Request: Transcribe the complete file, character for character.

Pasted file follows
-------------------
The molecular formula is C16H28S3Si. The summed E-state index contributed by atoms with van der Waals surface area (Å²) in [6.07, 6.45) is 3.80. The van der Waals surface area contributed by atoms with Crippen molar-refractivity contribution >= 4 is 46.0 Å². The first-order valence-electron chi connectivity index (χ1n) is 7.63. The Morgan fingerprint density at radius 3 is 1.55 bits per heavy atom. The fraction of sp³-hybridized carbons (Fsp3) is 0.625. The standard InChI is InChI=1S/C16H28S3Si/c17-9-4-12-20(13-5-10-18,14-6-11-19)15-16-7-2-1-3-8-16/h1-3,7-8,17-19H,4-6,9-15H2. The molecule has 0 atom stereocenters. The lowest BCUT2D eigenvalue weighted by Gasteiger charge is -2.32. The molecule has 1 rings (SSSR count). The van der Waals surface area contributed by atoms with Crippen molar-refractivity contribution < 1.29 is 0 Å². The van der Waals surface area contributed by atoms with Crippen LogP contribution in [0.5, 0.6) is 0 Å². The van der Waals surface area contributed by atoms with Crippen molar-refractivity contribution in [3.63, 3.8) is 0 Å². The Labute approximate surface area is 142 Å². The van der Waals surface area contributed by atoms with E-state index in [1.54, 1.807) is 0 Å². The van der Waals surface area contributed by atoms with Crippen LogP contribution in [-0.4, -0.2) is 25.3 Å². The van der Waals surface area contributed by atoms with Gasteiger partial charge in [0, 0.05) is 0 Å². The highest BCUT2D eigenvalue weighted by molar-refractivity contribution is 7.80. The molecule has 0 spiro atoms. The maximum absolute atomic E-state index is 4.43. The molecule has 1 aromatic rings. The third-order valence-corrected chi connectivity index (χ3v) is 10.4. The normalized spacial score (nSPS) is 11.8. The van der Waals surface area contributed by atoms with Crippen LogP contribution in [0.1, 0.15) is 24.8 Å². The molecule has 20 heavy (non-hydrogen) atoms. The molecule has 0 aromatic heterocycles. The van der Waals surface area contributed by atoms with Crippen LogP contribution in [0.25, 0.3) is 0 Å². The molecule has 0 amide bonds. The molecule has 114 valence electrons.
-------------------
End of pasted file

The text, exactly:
The molecular formula is C16H28S3Si. The summed E-state index contributed by atoms with van der Waals surface area (Å²) in [6.07, 6.45) is 3.80. The van der Waals surface area contributed by atoms with Crippen molar-refractivity contribution >= 4 is 46.0 Å². The first-order valence-electron chi connectivity index (χ1n) is 7.63. The Morgan fingerprint density at radius 3 is 1.55 bits per heavy atom. The fraction of sp³-hybridized carbons (Fsp3) is 0.625. The standard InChI is InChI=1S/C16H28S3Si/c17-9-4-12-20(13-5-10-18,14-6-11-19)15-16-7-2-1-3-8-16/h1-3,7-8,17-19H,4-6,9-15H2. The molecule has 0 atom stereocenters. The lowest BCUT2D eigenvalue weighted by Gasteiger charge is -2.32. The molecule has 1 rings (SSSR count). The van der Waals surface area contributed by atoms with Crippen molar-refractivity contribution < 1.29 is 0 Å². The van der Waals surface area contributed by atoms with Crippen LogP contribution in [0.5, 0.6) is 0 Å². The van der Waals surface area contributed by atoms with Crippen molar-refractivity contribution in [3.63, 3.8) is 0 Å². The Labute approximate surface area is 142 Å². The van der Waals surface area contributed by atoms with E-state index in [1.54, 1.807) is 0 Å². The van der Waals surface area contributed by atoms with Crippen LogP contribution in [-0.4, -0.2) is 25.3 Å². The van der Waals surface area contributed by atoms with Gasteiger partial charge in [0, 0.05) is 0 Å². The highest BCUT2D eigenvalue weighted by molar-refractivity contribution is 7.80. The molecule has 0 spiro atoms. The maximum absolute atomic E-state index is 4.43. The molecule has 1 aromatic rings. The third-order valence-corrected chi connectivity index (χ3v) is 10.4. The normalized spacial score (nSPS) is 11.8. The van der Waals surface area contributed by atoms with Crippen LogP contribution in [0.1, 0.15) is 24.8 Å². The molecule has 20 heavy (non-hydrogen) atoms. The molecule has 0 aromatic heterocycles. The van der Waals surface area contributed by atoms with Crippen LogP contribution in [0.25, 0.3) is 0 Å². The molecule has 0 amide bonds. The molecule has 114 valence electrons.